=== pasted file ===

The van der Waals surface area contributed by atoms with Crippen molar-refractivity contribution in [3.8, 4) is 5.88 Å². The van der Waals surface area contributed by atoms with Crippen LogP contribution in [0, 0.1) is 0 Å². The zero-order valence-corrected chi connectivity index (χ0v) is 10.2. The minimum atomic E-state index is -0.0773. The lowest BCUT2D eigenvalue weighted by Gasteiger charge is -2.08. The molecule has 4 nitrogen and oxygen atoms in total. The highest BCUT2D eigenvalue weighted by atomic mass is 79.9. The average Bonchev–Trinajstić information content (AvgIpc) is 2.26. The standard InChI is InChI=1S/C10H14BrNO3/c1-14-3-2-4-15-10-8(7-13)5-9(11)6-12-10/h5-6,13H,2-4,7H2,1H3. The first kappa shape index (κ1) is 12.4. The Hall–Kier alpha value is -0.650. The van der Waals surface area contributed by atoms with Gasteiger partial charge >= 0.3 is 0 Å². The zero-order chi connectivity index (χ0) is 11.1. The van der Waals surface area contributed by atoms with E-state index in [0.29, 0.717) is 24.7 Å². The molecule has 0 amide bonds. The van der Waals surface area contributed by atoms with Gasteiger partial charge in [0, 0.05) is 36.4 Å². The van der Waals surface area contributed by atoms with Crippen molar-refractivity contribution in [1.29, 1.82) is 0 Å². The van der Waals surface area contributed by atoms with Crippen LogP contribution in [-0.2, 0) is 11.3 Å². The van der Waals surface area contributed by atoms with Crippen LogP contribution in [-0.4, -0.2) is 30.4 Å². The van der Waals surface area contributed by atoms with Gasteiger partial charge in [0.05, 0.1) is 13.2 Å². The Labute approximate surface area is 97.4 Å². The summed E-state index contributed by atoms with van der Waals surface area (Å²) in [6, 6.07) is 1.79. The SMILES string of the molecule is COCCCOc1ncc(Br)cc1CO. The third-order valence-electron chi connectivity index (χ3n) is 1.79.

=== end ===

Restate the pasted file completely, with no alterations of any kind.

The van der Waals surface area contributed by atoms with Crippen molar-refractivity contribution in [3.8, 4) is 5.88 Å². The van der Waals surface area contributed by atoms with Crippen LogP contribution in [0, 0.1) is 0 Å². The zero-order valence-corrected chi connectivity index (χ0v) is 10.2. The minimum atomic E-state index is -0.0773. The lowest BCUT2D eigenvalue weighted by Gasteiger charge is -2.08. The molecule has 4 nitrogen and oxygen atoms in total. The highest BCUT2D eigenvalue weighted by atomic mass is 79.9. The average Bonchev–Trinajstić information content (AvgIpc) is 2.26. The standard InChI is InChI=1S/C10H14BrNO3/c1-14-3-2-4-15-10-8(7-13)5-9(11)6-12-10/h5-6,13H,2-4,7H2,1H3. The first kappa shape index (κ1) is 12.4. The Hall–Kier alpha value is -0.650. The van der Waals surface area contributed by atoms with Gasteiger partial charge >= 0.3 is 0 Å². The zero-order chi connectivity index (χ0) is 11.1. The van der Waals surface area contributed by atoms with E-state index in [0.29, 0.717) is 24.7 Å². The molecule has 0 amide bonds. The van der Waals surface area contributed by atoms with Gasteiger partial charge in [0, 0.05) is 36.4 Å². The van der Waals surface area contributed by atoms with Crippen molar-refractivity contribution in [1.29, 1.82) is 0 Å². The van der Waals surface area contributed by atoms with Crippen LogP contribution in [-0.2, 0) is 11.3 Å². The van der Waals surface area contributed by atoms with Crippen LogP contribution in [-0.4, -0.2) is 30.4 Å². The van der Waals surface area contributed by atoms with Gasteiger partial charge in [0.05, 0.1) is 13.2 Å². The Labute approximate surface area is 97.4 Å². The summed E-state index contributed by atoms with van der Waals surface area (Å²) in [6, 6.07) is 1.79. The SMILES string of the molecule is COCCCOc1ncc(Br)cc1CO. The third-order valence-electron chi connectivity index (χ3n) is 1.79.